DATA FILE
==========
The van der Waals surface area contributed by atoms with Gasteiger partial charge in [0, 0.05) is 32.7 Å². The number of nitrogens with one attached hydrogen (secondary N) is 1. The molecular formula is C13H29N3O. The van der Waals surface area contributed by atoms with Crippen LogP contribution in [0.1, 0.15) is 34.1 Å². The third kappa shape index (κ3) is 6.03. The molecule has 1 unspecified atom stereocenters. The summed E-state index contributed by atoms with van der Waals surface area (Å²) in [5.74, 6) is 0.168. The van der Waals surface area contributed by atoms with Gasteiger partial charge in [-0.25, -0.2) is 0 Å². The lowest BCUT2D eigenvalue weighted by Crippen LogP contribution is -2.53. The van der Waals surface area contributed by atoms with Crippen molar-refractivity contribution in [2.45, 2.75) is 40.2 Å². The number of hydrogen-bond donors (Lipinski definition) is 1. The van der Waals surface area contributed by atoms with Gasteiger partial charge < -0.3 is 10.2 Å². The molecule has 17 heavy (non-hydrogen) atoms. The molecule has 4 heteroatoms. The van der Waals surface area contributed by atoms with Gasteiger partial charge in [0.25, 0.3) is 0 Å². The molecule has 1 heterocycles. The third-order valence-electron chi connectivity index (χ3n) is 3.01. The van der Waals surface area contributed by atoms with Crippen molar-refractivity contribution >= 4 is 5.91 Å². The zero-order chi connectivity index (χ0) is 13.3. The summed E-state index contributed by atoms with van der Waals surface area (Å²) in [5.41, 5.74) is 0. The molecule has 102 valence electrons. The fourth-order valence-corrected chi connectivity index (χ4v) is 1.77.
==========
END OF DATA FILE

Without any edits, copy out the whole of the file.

The van der Waals surface area contributed by atoms with Gasteiger partial charge in [0, 0.05) is 32.7 Å². The number of nitrogens with one attached hydrogen (secondary N) is 1. The molecular formula is C13H29N3O. The van der Waals surface area contributed by atoms with Crippen LogP contribution in [0.1, 0.15) is 34.1 Å². The third kappa shape index (κ3) is 6.03. The molecule has 1 unspecified atom stereocenters. The summed E-state index contributed by atoms with van der Waals surface area (Å²) in [5.74, 6) is 0.168. The van der Waals surface area contributed by atoms with Gasteiger partial charge in [-0.25, -0.2) is 0 Å². The lowest BCUT2D eigenvalue weighted by Crippen LogP contribution is -2.53. The van der Waals surface area contributed by atoms with Crippen molar-refractivity contribution in [2.45, 2.75) is 40.2 Å². The number of hydrogen-bond donors (Lipinski definition) is 1. The van der Waals surface area contributed by atoms with Gasteiger partial charge < -0.3 is 10.2 Å². The molecule has 17 heavy (non-hydrogen) atoms. The molecule has 4 heteroatoms. The van der Waals surface area contributed by atoms with Gasteiger partial charge in [0.25, 0.3) is 0 Å². The molecule has 1 heterocycles. The third-order valence-electron chi connectivity index (χ3n) is 3.01. The van der Waals surface area contributed by atoms with Crippen molar-refractivity contribution >= 4 is 5.91 Å². The zero-order chi connectivity index (χ0) is 13.3. The summed E-state index contributed by atoms with van der Waals surface area (Å²) in [5.41, 5.74) is 0. The molecule has 102 valence electrons. The fourth-order valence-corrected chi connectivity index (χ4v) is 1.77.